None of us are strangers to struggle. We've all been sick. We've all been worried about a loved one. Probably all of us have been concerned about our financial futures. And so, maybe Covid 19 should just go on the list with the rest of our hard times as nothing special. But it won't, will it? There's something different about this. It's different because we have never lived through a pandemic that changed daily life so dramatically for the entire world.
Yes, this is different.
I have three more movies for you this week, inspiring films to remind you to look up, but I encourage you to use media as a drug only occasionally. Instead of trying to survive this time, try to thrive. If you suddenly have more time on your hands, invest it in new skills, in gardens, in relationships. Be smart, huddle in at home. But don't huddle in fear.
1. Harriet. It's hard to believe anyone hasn't seen Harriet yet, but this would be a good time for a re-view, don't you think? And if you haven't seen it… for goodness' sake, dude, stop what you're doing and make it happen! While it doesn't stay 100% true to details, it seems to encompass Harriet Tubman's stubborn courage, faith, and sense of responsibility very well, and I recognized most of the events portrayed in the film from a book Trooper and I read about her.
Find Harriet here.
2. I Feel Pretty. I rented this movie with low hopes, knowing from the preview that it would be crude, and figuring that all the funniest parts were probably in the preview because that's how it usually works. Despite my reservations, the main premise attracted me. What if we all woke up believing we were drop-dead gorgeous? The idea was sound enough to convince me to pick it up at Redbox.
I was beyond impressed.
Yes, there is a kind of goofy sex scene that can be zipped through pretty easily, but other than that, I found it surprisingly clean. Not perfect, but for a PG13 comedy, not bad at all. I hate when writers don't have anything genuinely funny to say, so they fill space with vulgarity and cheap, brainless innuendo. This movie wasn't like that. It was funny, but more than that, it had heart and depth I hadn't anticipated. Secondary characters were like real people with actual perspectives and personalities, rather than caricatures stuck in place simply for the next gag. The main character has an actual character arc! Definitely not for kids, but I thoroughly enjoyed it. It did a fantastic job of showing the power of self-perception.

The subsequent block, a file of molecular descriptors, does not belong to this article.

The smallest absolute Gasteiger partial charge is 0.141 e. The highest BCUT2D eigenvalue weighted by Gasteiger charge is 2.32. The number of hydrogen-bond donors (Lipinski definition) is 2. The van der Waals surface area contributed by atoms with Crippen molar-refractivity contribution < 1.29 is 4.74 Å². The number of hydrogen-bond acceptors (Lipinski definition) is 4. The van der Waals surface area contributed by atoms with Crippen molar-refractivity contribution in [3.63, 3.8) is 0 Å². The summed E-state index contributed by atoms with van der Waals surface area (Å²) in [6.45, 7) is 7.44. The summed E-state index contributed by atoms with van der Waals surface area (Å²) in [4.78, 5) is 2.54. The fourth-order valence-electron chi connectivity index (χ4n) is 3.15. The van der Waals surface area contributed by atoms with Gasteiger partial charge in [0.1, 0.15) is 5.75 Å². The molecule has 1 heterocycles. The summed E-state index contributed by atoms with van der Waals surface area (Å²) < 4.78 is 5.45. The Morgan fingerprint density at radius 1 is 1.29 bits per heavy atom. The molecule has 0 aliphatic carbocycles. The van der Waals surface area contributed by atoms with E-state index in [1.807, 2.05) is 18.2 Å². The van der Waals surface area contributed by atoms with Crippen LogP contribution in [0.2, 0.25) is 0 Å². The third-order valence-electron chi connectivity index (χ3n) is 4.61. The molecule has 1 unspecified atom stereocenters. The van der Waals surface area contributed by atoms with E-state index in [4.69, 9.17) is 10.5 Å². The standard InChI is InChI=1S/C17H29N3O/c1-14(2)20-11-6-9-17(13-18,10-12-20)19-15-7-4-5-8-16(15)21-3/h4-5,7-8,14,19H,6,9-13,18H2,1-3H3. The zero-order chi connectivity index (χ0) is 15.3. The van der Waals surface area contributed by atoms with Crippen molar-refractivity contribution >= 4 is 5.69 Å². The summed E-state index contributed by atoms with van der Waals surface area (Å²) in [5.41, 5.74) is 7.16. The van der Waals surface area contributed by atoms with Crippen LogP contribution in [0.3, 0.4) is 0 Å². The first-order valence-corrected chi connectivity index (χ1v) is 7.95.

Find I Feel Pretty here.
3. The Biggest Little Farm. This is actually a documovie about a couple who leaves their home in the city to take over a dead farm in the country. Over the course of years—despite setbacks involving pests, coyotes, drought, flood, and more— their efforts bring life to a desert, resulting in a bounty of organic foods. This isn't a movie with a plot, it's a story of two people and the others who come together with them to make something great out of something no one would want for a backyard. This spoke to my deep need to be close to nature, to work with it toward healing for the planet and for us. I don't have investors to help me turn my yard into a chemical-free paradise, and I don't think my husband is ready to start looking for organic farming start up money, but I have taken steps. And while we're home for a couple of months, we're building garden beds to go with our trees and ducks. Even if you live in an apartment, with no interest in farms whatsoever, you may find yourself inspired to start a patio or window garden.
Find The Biggest Little Farm here.